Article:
Studies: Lilly's Tirzepatide Reduces A1C and Weight in Type 2 Diabetes Patients

Lilly_Editorial_Jonathan Weiss

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In Phase III studies, Eli Lilly’s tirzepatide led to significant A1C and body weight reductions from baseline in adults with type 2 diabetes.

This morning, Indianapolis-based Eli Lilly said tirzepatide, a once-weekly dual glucose-dependent insulinotropic polypeptide (GIP) and glucagon-like peptide-1 (GLP-1) receptor agonist, hit the mark in both the Phase III SURPASS-3 and SURPASS-5 Phase III clinical trials after 52 weeks and 40 weeks, respectively.

In the 52-week SURPASS-3 study, the longest in the program to date, the highest dose of tirzepatide reduced A1C by 2.37% and body weight by 28.4 pounds, a 13.9% reduction. Study participants were insulin-naïve and had a mean duration of diabetes of 8.4 years, a baseline A1C of 8.17% and a baseline weight of 94.3 kg, 207 pounds.

Results showed that all three tirzepatide doses (5 mg, 10 mg and 15 mg) led to superior A1C and body weight reductions compared to titrated insulin degludec. Lilly noted that 92.6% of participants on tirzepatide achieved an A1C of less than 7%, which is the American Diabetes Association's recommended target for people with diabetes. Additionally, up to 48.4% of participants treated with tirzepatide achieved an A1C of less than 5.7Z%.

In the SURPASS-5 study, tirzepatide reduced A1C by 2.59% and body weight by 10.9 kg, an 11.6% change. Study participants had a mean duration of diabetes of 13.3 years, a baseline A1C of 8.31%, a baseline weight of 95.2 kg, about 210 pounds, and a baseline insulin glargine dose of 37.6 units per day. All three doses of tirzepatide demonstrated superior A1C reductions and weight reductions from baseline compared to placebo.

Across the three doses, up to 97.4% of participants on tirzepatide achieved an A1C of less than 7%. Also, 62.4% of participants treated with the highest dose of tirzepatide achieved an A1C of less than 5.7%. 

Mike Mason, president of Lilly Diabetes, hailed the results demonstrated by tirzepatide in the two studies.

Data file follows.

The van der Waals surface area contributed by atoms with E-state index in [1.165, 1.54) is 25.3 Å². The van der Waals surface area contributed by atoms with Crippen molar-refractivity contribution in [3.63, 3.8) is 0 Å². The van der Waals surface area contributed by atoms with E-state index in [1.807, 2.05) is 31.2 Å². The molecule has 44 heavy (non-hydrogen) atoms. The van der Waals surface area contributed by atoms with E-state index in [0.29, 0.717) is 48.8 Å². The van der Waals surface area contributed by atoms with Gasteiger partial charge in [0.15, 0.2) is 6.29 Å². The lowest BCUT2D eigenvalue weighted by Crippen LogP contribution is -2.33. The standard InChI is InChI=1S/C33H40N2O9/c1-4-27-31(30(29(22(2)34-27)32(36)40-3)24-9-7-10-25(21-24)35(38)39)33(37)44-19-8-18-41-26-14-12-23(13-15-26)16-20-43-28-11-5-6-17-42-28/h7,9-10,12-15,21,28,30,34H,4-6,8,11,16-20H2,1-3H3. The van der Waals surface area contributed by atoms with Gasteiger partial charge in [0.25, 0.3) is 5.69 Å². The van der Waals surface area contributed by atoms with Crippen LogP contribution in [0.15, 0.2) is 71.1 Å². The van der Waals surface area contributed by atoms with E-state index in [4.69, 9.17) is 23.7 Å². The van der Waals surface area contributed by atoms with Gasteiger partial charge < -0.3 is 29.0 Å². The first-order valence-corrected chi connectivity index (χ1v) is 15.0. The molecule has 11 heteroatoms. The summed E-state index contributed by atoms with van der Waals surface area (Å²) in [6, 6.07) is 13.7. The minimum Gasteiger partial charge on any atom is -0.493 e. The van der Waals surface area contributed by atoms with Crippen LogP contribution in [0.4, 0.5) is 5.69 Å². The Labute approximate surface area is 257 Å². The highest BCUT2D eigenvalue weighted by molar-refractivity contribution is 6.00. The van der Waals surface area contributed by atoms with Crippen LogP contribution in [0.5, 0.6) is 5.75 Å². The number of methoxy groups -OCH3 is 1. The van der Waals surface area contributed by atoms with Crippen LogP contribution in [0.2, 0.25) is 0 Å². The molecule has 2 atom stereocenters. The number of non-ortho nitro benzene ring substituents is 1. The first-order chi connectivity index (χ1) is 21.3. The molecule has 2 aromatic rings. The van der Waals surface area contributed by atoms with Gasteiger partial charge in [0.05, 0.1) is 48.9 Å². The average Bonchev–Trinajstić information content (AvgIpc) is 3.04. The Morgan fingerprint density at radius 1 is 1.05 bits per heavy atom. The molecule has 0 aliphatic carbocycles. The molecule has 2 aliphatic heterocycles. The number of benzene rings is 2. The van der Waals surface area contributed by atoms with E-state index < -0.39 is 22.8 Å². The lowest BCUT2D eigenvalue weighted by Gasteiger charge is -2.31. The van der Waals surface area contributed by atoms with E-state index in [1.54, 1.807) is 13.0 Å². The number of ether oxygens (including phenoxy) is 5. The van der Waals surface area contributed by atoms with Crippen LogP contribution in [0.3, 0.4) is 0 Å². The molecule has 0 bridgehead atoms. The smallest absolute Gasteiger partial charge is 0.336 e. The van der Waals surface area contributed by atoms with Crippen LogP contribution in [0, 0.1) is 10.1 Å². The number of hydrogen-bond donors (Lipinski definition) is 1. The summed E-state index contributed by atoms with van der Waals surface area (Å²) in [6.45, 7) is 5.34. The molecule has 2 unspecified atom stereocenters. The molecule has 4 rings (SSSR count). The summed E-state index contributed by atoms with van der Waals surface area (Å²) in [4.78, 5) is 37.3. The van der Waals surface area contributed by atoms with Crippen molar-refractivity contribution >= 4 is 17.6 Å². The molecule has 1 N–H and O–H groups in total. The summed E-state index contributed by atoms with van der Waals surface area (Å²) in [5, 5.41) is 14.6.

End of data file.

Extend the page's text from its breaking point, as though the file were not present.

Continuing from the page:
“Tirzepatide delivered impressive A1C and body weight reductions in both studies and continued to achieve consistent efficacy and safety results in people living with type 2 diabetes, regardless of how long they have had the condition," Mason said in a statement. “Significantly lowering A1C levels and weight are high priorities throughout the type 2 diabetes treatment journey, and the results we have seen from three SURPASS studies to date fuel our belief in tirzepatide's ability to meet those needs.”

There are approximately 34 million people in the United States and about 463 million people in the world who have a form of diabetes. Type 2 diabetes is the most common type internationally, accounting for an estimated 90% to 95% of all diabetes cases in the United States alone

Tirzepatide integrates the actions of both incretins into a single novel molecule. GIP is a hormone that may complement the effects of GLP-1 receptor agonists. Eli Lilly said the integration of both incretins represents a new class of medicines being studied for the treatment of type 2 diabetes. In preclinical models, GIP has been shown to decrease food intake and increase energy expenditure therefore resulting in weight reductions, and when combined with a GLP-1 receptor agonist, may result in greater effects on glucose and body weight.

Tirzepatide is in Phase III development for blood glucose management in adults with type 2 diabetes and for chronic weight management. It is also being studied as a potential treatment for non-alcoholic steatohepatitis (NASH).

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